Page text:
ROMNEY: There was not as much firepower that went their way. I got a couple of lines in on the Democrats. But I think it is appropriate in a debate among Republicans to talk about differences on issues where we have distinctions. I think if you look at the debate, you are going to find that people were not disrespectful or not abusive of them in any shape or form.

People were courteous and showed a level of grace that I think you would expect among people in the same party. And so I do not think that is in anyway a call to say that we should not talk about differences when we have them on issues.

HANNITY: You were asked a question about abortion and the issue of you think Roe v. Wade should be overturned.

ROMNEY: Yeah.

HANNITY: But you accept that America was in a different place right now. I wanted you to expand on that a little bit more in terms of what your opinion was.

ROMNEY: Well, it is actually almost word for word what the president has said on the same topic. And that is he was asked what do you think about the Republican platform? He was asked what do you think about the Republican platform and an amendment that would make abortion illegal in all 50 states. And he said that is a nice aspiration but that's not where America is right now.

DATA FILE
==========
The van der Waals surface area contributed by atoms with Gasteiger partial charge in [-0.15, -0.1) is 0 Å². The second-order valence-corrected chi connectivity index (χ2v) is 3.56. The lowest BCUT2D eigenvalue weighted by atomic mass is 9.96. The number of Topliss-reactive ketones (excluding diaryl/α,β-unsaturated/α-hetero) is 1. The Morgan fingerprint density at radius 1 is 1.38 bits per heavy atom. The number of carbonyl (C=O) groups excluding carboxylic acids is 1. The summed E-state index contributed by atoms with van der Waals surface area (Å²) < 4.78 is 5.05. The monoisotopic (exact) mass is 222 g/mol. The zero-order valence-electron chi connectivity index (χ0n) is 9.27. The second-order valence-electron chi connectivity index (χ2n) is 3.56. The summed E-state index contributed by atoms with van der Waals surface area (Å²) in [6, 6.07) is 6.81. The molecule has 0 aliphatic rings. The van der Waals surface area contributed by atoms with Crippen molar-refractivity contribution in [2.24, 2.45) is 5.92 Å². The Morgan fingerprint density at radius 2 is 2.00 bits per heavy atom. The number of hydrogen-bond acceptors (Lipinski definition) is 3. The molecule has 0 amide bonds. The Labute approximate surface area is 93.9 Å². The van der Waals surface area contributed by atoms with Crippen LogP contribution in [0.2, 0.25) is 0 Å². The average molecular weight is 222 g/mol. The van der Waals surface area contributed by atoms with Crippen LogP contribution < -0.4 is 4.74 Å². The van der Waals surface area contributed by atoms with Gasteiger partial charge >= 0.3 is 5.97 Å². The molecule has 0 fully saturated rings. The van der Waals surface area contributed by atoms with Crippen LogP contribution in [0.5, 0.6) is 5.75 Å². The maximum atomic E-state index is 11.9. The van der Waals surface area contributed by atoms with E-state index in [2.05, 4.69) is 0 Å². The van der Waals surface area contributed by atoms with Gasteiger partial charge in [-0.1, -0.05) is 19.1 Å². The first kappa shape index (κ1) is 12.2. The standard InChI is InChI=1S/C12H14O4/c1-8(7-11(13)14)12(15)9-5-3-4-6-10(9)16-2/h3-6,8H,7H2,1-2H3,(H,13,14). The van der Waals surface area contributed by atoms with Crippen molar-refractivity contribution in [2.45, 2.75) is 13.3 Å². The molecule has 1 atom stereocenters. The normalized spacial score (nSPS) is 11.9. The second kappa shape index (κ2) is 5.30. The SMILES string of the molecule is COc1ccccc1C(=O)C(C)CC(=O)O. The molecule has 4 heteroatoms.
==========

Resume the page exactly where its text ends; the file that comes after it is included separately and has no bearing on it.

We would welcome that kind of a circumstance but that's just not where we are. And that is why, as a pro-life Republican, I am in favor of having the Supreme Court overturn Roe v. Wade.

HANNITY: Let the states decide.

ROMNEY: And as they overturn Roe v. Wade, they would return to the states the right to make that decision.

COLMES: We've got to run. You are going to appoint justices who will overturn Roe v. Wade and make that a litmus test.

ROMNEY: You cannot have a litmus test. But you can appoint justices that follow the Constitution and if they do that they'll overturn Roe v. Wade.

COLMES: Governor, thanks very much for being along with us.